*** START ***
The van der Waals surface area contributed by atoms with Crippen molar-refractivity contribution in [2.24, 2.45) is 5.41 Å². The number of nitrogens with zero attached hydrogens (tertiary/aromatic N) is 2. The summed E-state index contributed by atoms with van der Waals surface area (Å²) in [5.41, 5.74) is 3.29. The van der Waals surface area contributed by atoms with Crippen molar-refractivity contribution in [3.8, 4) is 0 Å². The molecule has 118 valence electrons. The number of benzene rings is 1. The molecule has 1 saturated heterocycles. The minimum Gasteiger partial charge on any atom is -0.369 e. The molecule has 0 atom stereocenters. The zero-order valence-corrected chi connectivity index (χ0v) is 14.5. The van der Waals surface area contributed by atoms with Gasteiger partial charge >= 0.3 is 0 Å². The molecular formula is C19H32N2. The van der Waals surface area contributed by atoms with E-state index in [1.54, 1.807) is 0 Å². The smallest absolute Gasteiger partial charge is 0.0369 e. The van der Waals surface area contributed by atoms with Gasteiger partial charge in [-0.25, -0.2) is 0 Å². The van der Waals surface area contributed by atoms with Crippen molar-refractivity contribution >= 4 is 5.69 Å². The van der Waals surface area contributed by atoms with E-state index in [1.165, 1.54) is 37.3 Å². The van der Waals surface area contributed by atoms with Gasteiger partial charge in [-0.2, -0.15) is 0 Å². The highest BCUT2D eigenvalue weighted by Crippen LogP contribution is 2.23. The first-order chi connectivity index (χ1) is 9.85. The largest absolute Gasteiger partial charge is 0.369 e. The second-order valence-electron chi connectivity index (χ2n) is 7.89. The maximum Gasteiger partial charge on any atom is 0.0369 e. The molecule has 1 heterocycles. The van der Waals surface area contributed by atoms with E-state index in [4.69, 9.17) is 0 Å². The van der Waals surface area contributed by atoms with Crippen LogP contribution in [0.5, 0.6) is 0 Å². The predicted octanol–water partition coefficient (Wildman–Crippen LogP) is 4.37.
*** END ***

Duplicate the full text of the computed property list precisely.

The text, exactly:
The van der Waals surface area contributed by atoms with Crippen molar-refractivity contribution in [2.24, 2.45) is 5.41 Å². The number of nitrogens with zero attached hydrogens (tertiary/aromatic N) is 2. The summed E-state index contributed by atoms with van der Waals surface area (Å²) in [5.41, 5.74) is 3.29. The van der Waals surface area contributed by atoms with Crippen molar-refractivity contribution in [3.8, 4) is 0 Å². The molecule has 118 valence electrons. The number of benzene rings is 1. The molecule has 1 saturated heterocycles. The minimum Gasteiger partial charge on any atom is -0.369 e. The molecule has 0 atom stereocenters. The zero-order valence-corrected chi connectivity index (χ0v) is 14.5. The van der Waals surface area contributed by atoms with Gasteiger partial charge >= 0.3 is 0 Å². The molecular formula is C19H32N2. The van der Waals surface area contributed by atoms with E-state index in [1.54, 1.807) is 0 Å². The smallest absolute Gasteiger partial charge is 0.0369 e. The van der Waals surface area contributed by atoms with Gasteiger partial charge in [-0.25, -0.2) is 0 Å². The van der Waals surface area contributed by atoms with Crippen molar-refractivity contribution >= 4 is 5.69 Å². The van der Waals surface area contributed by atoms with E-state index in [1.165, 1.54) is 37.3 Å². The van der Waals surface area contributed by atoms with Gasteiger partial charge in [-0.2, -0.15) is 0 Å². The highest BCUT2D eigenvalue weighted by Crippen LogP contribution is 2.23. The first-order chi connectivity index (χ1) is 9.85. The largest absolute Gasteiger partial charge is 0.369 e. The second-order valence-electron chi connectivity index (χ2n) is 7.89. The maximum Gasteiger partial charge on any atom is 0.0369 e. The molecule has 1 heterocycles. The van der Waals surface area contributed by atoms with E-state index in [4.69, 9.17) is 0 Å². The van der Waals surface area contributed by atoms with Crippen LogP contribution in [0.5, 0.6) is 0 Å². The predicted octanol–water partition coefficient (Wildman–Crippen LogP) is 4.37.